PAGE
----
Prior to the pandemic, the Deloitte Global Millennial Survey 2020 revealed that about half of Gen Z and Millennials felt stressed all or most of the time. However, a follow-up survey in May found that stress levels dropped by around 8%.
While the survey conducted in the middle of the pandemic indicates that working from home may have helped reduce stress levels, there is still on-going concern about how mental illness impacts people at work.
The Household Pulse Survey conducted by the National Center for Health Statistics found that financial strains are the main stressor for Millennials who faced both the Great Recession, as well as today’s economic crisis.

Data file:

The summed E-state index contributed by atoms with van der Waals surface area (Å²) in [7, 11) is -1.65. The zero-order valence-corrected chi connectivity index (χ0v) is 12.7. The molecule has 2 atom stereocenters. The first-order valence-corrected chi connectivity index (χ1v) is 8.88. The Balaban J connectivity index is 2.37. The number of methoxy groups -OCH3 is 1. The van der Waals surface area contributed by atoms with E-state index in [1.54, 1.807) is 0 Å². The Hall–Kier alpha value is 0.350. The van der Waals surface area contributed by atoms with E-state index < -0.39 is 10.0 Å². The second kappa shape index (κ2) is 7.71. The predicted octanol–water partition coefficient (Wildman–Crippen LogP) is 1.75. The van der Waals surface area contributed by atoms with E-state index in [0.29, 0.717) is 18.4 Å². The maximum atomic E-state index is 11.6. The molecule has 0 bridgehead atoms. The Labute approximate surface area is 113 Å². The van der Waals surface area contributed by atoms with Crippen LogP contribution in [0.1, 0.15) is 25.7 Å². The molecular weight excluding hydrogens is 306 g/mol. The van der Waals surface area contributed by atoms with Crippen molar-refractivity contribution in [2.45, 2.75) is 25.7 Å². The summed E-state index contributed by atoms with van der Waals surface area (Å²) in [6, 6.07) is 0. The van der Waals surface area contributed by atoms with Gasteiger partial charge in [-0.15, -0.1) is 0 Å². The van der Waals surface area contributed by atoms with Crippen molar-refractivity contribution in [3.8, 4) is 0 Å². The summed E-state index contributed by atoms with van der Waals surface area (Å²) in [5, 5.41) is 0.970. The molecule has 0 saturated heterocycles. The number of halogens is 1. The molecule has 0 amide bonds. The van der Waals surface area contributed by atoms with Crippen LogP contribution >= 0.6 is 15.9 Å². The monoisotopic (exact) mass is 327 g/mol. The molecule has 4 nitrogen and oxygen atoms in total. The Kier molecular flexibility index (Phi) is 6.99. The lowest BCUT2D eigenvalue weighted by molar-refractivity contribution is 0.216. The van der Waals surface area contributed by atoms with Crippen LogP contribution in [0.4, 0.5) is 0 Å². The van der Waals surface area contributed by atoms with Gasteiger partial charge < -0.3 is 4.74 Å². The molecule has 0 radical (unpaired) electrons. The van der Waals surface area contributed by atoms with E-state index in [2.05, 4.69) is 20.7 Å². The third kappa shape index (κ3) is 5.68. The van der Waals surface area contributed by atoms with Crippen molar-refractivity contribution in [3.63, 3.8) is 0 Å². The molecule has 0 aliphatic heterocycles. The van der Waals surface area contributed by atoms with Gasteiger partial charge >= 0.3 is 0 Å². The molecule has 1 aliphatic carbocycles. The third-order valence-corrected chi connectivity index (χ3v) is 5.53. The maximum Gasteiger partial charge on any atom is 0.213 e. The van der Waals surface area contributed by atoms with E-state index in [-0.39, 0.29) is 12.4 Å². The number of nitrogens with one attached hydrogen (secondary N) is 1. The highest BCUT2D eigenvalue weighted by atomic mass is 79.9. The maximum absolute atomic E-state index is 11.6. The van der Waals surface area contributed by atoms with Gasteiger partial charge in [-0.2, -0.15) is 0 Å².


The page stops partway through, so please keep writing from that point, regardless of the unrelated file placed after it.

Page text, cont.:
“It’s easy to see why the global conversation on mental health is picking up pace and becoming more prominent around boardroom tables,” said Michele Parmelee, chief people and purpose officer at Deloitte Global. “Considering that stress has a direct, negative impact on work productivity, employers need to understand and embrace their role in helping alleviate stress and reducing the drivers of poor mental health at work.”
In order to truly recognize and address those workers who may be struggling, business leaders need to avoid perpetuating mental health stigma in the workplace.
One way to do so is creating an open path of communicating with colleagues and reaching out to those who may be experiencing feelings of isolation.
Additionally, offer an empathetic ear and consider that workers may not only be dealing with work-related pressure, but stress at home as well. Ease the workload if needed and avoid making assumptions about a workers’ experience.